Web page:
|Born:||January 26, 1965|
|Height:||6 ft 2 in (1.88 m)|
|Weight:||212 lb (96 kg)|
|High school:||Highland (Pocatello, Idaho)|
|NFL Draft:||1987 / Round: 10 / Pick: 261|
|Career NFL statistics|
|Player stats at PFR|
Merril DuAine Hoge (; born January 26, 1965) is a former professional American football player, who currently serves as a head coach for Your Call Football. He played eight seasons at running back for the NFL's Pittsburgh Steelers and Chicago Bears, retiring after the 1994 season. Since 1996 he had been a football analyst for ESPN television. Hoge, along with fellow longtime NFL Matchup analyst Ron Jaworski, were fired after wide ESPN cuts in April 2017.
Hoge was born and raised in Pocatello, Idaho. After graduating from Highland High School in 1983, he stayed in town to play college football for the Idaho State University in the Big Sky Conference. Hoge was a three-time all-conference selection at running back. In 1985, Hodge set an NCAA record with 2,113 all-purpose yards, an average of 192.1 per game, including a school record 1,041 rushing yards. He finished his college career with an NCAA record 5,453 all-purpose yards and 31 touchdowns.
The Pittsburgh Steelers selected Hoge in the 10th round of the 1987 NFL Draft with the 261st pick overall. After seven seasons with the Steelers, Hoge signed with the Chicago Bears in 1994, but played in only five games with six carries and 13 receptions.
During a road game in 1994 against the Kansas City Chiefs, Hoge suffered a concussion and, five days later, the team doctor approved him to resume playing during a telephone call without examining him to determine if he had recovered; he was still suffering post-concussion symptoms.
Hoge sustained another concussion several weeks later, and had to be resuscitated after he stopped breathing. He spent 48 hours in the intensive-care unit and was forced to retire due to brain injury. Hoge had to learn to read again and experienced memory loss, confusion and headaches. He later sued the Bears team doctor and won a $1.55 million judgment. Steelers team physician, neurosurgeon Joseph Maroon, had established a baseline for evaluating cognitive effects of concussions, so when Hoge continued to experience impairment after several weeks, he returned to Dr. Maroon for a new evaluation. Maroon's team found a "marked disparency [sic]", informing Hoge that further concussions would risk permanent brain damage. Upon receiving this information, Hoge retired.
In his career, Hoge gained 3,139 rushing yards and 2,133 receiving yards, scoring 34 touchdowns. While playing fullback in the Steelers offense, he scored 10 touchdowns in 1990.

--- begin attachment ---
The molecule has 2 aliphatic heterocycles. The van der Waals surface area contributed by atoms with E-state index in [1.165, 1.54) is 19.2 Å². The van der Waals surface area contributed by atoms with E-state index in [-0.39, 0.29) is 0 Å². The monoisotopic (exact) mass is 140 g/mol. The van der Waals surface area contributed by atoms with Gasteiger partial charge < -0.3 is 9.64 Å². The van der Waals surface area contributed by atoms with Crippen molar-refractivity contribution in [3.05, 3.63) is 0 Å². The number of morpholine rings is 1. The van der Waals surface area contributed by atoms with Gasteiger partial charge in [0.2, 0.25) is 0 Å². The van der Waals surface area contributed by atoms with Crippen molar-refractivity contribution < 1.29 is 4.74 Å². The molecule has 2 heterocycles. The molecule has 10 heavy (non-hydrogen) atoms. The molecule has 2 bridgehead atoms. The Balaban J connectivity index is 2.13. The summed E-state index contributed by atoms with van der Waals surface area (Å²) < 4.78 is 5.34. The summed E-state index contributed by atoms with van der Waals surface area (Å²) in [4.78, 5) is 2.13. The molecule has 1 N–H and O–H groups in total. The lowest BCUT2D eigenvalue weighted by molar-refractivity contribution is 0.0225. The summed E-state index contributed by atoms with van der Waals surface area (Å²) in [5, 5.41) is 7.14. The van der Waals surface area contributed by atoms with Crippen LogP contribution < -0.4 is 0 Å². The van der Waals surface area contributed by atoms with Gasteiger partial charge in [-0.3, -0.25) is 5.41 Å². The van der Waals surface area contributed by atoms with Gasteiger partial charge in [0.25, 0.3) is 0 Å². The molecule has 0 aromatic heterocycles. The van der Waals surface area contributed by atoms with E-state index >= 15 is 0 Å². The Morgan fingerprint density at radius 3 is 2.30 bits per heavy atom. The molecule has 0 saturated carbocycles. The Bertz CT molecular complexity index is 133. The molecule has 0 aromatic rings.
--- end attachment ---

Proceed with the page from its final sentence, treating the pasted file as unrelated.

In 1996, Hoge was hired as an on-air analyst for ESPN. Hoge is a well-known short-tie aficionado.
Hoge was laid off from ESPN in May 2017. In December 2017 "Your Call Football", a fan play-calling competition, hired Hoge as one of its two football coaches, joining former Green Bay Packers head coach Mike Sherman.
Hoge injured his shoulder in an automobile accident in June 2002 and had an operation to repair a torn ligament. During an examination six months after surgery, Hoge told his doctor, Jim Bradley, also the Steelers' team physician, about a recurring back pain. Bradley began ordering tests to determine the cause. On February 14, 2003, Hoge was diagnosed with stage II Non-Hodgkin lymphoma. He had the first of six chemotherapy treatments on February 28.
It is destroyable, it is beatable. You have everything in you to do it. The mind is a powerful thing. There is no doubt, come May, I'll be cancer free; five years after that, I'll be cured. Fifty years or whatever time I have left after that, it will be the platform I stand for. I'll be a better man. This has been a blessing.
On October 31, 2015, one month after he had surgery to repair an enlarged aorta, Merril Hoge returned at work at ESPN on NFL Matchup.
Hoge lives in Fort Thomas, Kentucky with his son Beau (born 1997) and daughter Kori (born 1993). Fort Thomas is a suburb of Campbell County, Kentucky, across the river from Cincinnati, Ohio. Fellow retired NFL player, Cris Collinsworth, also calls Ft Thomas, KY home. When Hoge was playing for the Pittsburgh Steelers, his wife Toni, who had previously resided there, did not want to live in Pittsburgh. Accordingly, he deferred to her choice and Fort Thomas became their home. Toni and Merril are now divorced. Beau is a freshman quarterback at Brigham Young University while Hoge's nephew, Tristen Hoge, is a freshman on the Notre Dame football team.
His mother died when he was 19.